An art exhibition that looks at food as a marker of identity, social class
Something fishy is brewing in The Back Room KL space of the Zhongshan building in the capital. Pass by to feast your eyes on a work of art depicting different species of fish displayed on plates, overlooking a banquet dining facility that resembles the establishment of a Chinese restaurant banquet service with a Self-rotating Lazy Susan.
If you like your fish served lively, there is a video of fish dishes presented one by one, in the Eight immortals crossing the sea Banquet of all fish. He reinvents the naming convention of Chinese dishes and the aesthetics of veneer thanks to 3D animation.
To make it clear that this is a seafood destination, there are paintings depicting tools such as the crab cracker, shrimp peeler, and fish scaler, on the wall.
The entire device is an invitation to take a look at what Hoo Fan Chon, the contemporary artist behind this exhibition, describes as his lifelong obsession with fish.
He grew up in Pulau Ketam, a fishing village off Klang in Selangor.
Hoo’s father was a fisherman before coming to KL to work as a mussel maker and Hoo notes that much of his knowledge about fish comes from him.
Unsurprisingly, his childhood revolved around eating fish, seafood, and banqueting services.
âMy recollection of the banquet service and the experiences of eating fish has a lot to do with my late father. I remember how he told me the best way to cook and eat each fish. In my work Malaysian commercial (pelagic) marine fish, I try to imagine what he sees when he looks at the official fish map from the Department of Fisheries. Our understanding of the natural world is not always scientific, but sometimes informed by our cultural practice, or in this case, our gastronomic experiences, âHoo explains.
In The world is your restaurant exhibition, he even included a selection of photos from his family album, taken at banquet dinners, from weddings to company dinners and Chinese New Year reunion dinners.
âFish, culturally, is associated with prosperity because the character meaning abundance (yu) is a homonym of the character meaning fish (yu). And, the type of fish that is served, the sumptuousness of the menu and the size of the banquet, are ways for some to assert their social status or achieve their class aspirations, âhe says.
This project also led him to examine the change in the culture of banquet meals from his youth until today.
From his online research of seafood preparation tools during the recent lockdown, he was amazed at the wide selection available on online shopping platforms.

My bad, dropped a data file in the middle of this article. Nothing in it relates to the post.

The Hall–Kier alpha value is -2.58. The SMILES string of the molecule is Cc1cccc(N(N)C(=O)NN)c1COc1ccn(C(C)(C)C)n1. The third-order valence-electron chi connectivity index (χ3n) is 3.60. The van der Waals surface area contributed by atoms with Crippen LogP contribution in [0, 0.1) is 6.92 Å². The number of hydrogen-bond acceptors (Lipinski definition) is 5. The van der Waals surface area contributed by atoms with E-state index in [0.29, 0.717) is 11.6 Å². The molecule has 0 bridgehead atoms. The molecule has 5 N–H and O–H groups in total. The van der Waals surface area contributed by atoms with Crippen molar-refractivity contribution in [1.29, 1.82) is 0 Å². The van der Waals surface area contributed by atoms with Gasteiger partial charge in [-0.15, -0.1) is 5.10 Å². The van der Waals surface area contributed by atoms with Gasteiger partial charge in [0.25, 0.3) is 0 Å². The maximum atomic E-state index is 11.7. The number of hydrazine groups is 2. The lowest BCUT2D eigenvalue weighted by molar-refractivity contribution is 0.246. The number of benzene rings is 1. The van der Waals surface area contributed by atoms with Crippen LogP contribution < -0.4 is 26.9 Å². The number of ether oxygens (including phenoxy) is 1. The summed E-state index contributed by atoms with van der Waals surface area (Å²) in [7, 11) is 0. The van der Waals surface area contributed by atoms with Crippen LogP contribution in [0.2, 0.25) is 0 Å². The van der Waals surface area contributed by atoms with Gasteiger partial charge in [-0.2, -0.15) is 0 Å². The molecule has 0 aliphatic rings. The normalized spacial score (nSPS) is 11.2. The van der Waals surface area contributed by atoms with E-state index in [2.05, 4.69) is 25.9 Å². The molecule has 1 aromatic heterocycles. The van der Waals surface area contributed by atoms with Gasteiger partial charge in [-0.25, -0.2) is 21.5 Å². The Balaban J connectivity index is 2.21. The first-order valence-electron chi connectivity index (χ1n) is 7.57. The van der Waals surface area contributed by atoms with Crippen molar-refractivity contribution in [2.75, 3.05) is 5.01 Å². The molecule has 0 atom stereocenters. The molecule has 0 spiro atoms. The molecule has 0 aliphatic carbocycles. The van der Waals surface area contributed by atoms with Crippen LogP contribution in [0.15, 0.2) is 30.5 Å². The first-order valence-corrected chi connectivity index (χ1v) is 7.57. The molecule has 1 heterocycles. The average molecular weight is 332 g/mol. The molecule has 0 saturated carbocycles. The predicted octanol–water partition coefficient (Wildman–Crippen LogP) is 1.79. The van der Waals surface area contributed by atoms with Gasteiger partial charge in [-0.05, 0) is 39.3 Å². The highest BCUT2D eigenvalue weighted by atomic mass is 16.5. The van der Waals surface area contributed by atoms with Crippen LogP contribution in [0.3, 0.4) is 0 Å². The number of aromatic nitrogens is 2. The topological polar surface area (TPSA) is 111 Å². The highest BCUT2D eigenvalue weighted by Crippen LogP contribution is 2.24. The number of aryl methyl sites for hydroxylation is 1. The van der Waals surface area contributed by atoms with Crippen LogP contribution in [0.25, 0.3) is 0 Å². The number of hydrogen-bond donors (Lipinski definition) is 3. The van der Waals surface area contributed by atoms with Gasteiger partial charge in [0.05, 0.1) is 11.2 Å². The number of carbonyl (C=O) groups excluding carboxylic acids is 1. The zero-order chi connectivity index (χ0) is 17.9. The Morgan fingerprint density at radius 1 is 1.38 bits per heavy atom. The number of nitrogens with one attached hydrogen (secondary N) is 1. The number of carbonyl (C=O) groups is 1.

âThese tools suggest not only the relationship of each culture with particular seafood, but also the migration of the seafood consumption experience from the social space (restaurants) to the domestic space,â he says. .
This is how his Seafood tools for sophisticated home chefs the series was born.
“In a way, this project allowed me to immerse myself and learn more about the culinary culture of the restaurant in KL, especially from the late 1980s and 90s, the visual presentation of the restaurant , aesthetics of dishes and cooking methods, as a way to rekindle my childhood experience as a child, âhe says.
The world is your restaurant Originally scheduled to take place in June this year at Wisma Central in Kuala Lumpur, but it has been postponed due to the pandemic and is now hosted by The Back Room KL.
This exhibition is produced jointly by the independent art space Mutual Aid Projects and The Back Room KL.
This is Hoo’s first solo exhibition in Kuala Lumpur. The British-trained artist is currently based in George Town, where he co-founded the artistic collective Run Amok Gallery.
His last exhibition was Biro Kaji Visual George Town in Penang, in December 2019.
âWhen I was invited by Eric Goh, the curator of this exhibition, to participate in Mutual Aid Projects, I didn’t really have a project in mind. It all started with a question from Eric: âWhy are you so obsessed with fish? The fish has been a recurring motif in my artistic practice, from making a clip on tilapia to proposing to install a pair of mudskippers on top of the Komtar building, âhe shares.
In conclusion, Hoo notes that the restaurant is a fascinating site of exploration, culturally and aesthetically, because it is not only a social space of conviviality but sometimes also to realize our class aspirations.
âThe closures have also changed our perception of the convenience we previously enjoyed of being able to dine out. I hope that the public can identify with this exhibition through their personal dining experiences at the restaurant, âhe says.
If you want to take some of that fishy thing home with you, you can tapau (take out).
There are merchandise that was created just for this show: a 10 inch (25.4 cm) ceramic cutting plate that says, “The world is your restaurant”; T-shirt inspired by the uniform of the staff of the local restaurant; and posters with names of popular restaurant fish, a collaboration with the typography collective huruf.
The world is your restaurant airs at The Back Room KL, Zhongshan Building in KL until December 12.
More information here.